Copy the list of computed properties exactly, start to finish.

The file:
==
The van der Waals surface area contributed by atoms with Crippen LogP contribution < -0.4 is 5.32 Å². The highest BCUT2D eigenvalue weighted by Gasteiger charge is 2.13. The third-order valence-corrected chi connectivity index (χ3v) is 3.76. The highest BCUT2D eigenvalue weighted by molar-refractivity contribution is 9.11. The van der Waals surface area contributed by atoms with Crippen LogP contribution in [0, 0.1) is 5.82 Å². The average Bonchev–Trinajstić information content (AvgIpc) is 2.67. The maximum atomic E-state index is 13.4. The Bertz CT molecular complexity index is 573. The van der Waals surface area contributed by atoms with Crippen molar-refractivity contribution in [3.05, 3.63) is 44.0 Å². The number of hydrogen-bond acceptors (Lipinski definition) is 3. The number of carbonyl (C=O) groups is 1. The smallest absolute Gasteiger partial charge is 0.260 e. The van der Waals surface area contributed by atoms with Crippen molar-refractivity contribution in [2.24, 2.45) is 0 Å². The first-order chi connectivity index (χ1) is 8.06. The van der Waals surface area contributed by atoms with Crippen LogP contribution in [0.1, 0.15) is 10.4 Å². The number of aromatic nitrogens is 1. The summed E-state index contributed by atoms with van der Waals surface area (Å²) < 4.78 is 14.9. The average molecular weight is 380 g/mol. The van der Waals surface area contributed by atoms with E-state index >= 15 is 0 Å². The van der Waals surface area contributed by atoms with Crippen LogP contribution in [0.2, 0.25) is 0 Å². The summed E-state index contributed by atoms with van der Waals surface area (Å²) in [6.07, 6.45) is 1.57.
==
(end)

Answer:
The van der Waals surface area contributed by atoms with Crippen LogP contribution < -0.4 is 5.32 Å². The highest BCUT2D eigenvalue weighted by Gasteiger charge is 2.13. The third-order valence-corrected chi connectivity index (χ3v) is 3.76. The highest BCUT2D eigenvalue weighted by molar-refractivity contribution is 9.11. The van der Waals surface area contributed by atoms with Crippen LogP contribution in [0, 0.1) is 5.82 Å². The average Bonchev–Trinajstić information content (AvgIpc) is 2.67. The maximum atomic E-state index is 13.4. The Bertz CT molecular complexity index is 573. The van der Waals surface area contributed by atoms with Crippen molar-refractivity contribution in [3.05, 3.63) is 44.0 Å². The number of hydrogen-bond acceptors (Lipinski definition) is 3. The number of carbonyl (C=O) groups is 1. The smallest absolute Gasteiger partial charge is 0.260 e. The van der Waals surface area contributed by atoms with Crippen molar-refractivity contribution in [2.24, 2.45) is 0 Å². The first-order chi connectivity index (χ1) is 8.06. The van der Waals surface area contributed by atoms with Crippen LogP contribution in [0.1, 0.15) is 10.4 Å². The number of aromatic nitrogens is 1. The summed E-state index contributed by atoms with van der Waals surface area (Å²) < 4.78 is 14.9. The average molecular weight is 380 g/mol. The van der Waals surface area contributed by atoms with E-state index >= 15 is 0 Å². The van der Waals surface area contributed by atoms with Crippen LogP contribution in [0.2, 0.25) is 0 Å². The summed E-state index contributed by atoms with van der Waals surface area (Å²) in [6.07, 6.45) is 1.57.